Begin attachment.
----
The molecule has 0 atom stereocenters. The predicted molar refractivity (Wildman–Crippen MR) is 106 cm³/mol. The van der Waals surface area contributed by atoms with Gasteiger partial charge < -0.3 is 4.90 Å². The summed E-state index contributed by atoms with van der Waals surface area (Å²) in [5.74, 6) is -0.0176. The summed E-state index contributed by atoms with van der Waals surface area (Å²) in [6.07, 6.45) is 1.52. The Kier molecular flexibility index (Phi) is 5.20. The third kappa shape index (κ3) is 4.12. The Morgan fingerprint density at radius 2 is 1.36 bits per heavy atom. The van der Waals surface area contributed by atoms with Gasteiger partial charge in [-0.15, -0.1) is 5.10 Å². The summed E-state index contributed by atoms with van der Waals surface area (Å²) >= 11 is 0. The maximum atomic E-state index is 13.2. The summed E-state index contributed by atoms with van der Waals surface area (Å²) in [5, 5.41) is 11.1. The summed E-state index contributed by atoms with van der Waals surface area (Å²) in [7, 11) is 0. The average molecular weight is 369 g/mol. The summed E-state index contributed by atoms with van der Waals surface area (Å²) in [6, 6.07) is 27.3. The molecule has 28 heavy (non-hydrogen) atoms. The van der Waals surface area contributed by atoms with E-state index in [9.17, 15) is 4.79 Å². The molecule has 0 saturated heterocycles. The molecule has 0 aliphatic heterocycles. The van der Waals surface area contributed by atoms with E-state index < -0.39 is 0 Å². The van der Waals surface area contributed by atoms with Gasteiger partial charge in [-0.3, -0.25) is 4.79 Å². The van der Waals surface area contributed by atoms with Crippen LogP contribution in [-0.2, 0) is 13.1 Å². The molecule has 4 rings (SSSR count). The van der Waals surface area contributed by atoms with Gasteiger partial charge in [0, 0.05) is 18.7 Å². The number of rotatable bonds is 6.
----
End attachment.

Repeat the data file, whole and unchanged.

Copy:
The molecule has 0 atom stereocenters. The predicted molar refractivity (Wildman–Crippen MR) is 106 cm³/mol. The van der Waals surface area contributed by atoms with Gasteiger partial charge < -0.3 is 4.90 Å². The summed E-state index contributed by atoms with van der Waals surface area (Å²) in [5.74, 6) is -0.0176. The summed E-state index contributed by atoms with van der Waals surface area (Å²) in [6.07, 6.45) is 1.52. The Kier molecular flexibility index (Phi) is 5.20. The third kappa shape index (κ3) is 4.12. The Morgan fingerprint density at radius 2 is 1.36 bits per heavy atom. The van der Waals surface area contributed by atoms with Gasteiger partial charge in [-0.15, -0.1) is 5.10 Å². The summed E-state index contributed by atoms with van der Waals surface area (Å²) >= 11 is 0. The maximum atomic E-state index is 13.2. The summed E-state index contributed by atoms with van der Waals surface area (Å²) in [5, 5.41) is 11.1. The summed E-state index contributed by atoms with van der Waals surface area (Å²) in [7, 11) is 0. The average molecular weight is 369 g/mol. The summed E-state index contributed by atoms with van der Waals surface area (Å²) in [6, 6.07) is 27.3. The molecule has 28 heavy (non-hydrogen) atoms. The van der Waals surface area contributed by atoms with E-state index in [9.17, 15) is 4.79 Å². The molecule has 0 saturated heterocycles. The molecule has 0 aliphatic heterocycles. The van der Waals surface area contributed by atoms with E-state index < -0.39 is 0 Å². The van der Waals surface area contributed by atoms with Gasteiger partial charge in [-0.3, -0.25) is 4.79 Å². The van der Waals surface area contributed by atoms with Crippen LogP contribution in [-0.2, 0) is 13.1 Å². The molecule has 4 rings (SSSR count). The van der Waals surface area contributed by atoms with Gasteiger partial charge in [0, 0.05) is 18.7 Å². The number of rotatable bonds is 6.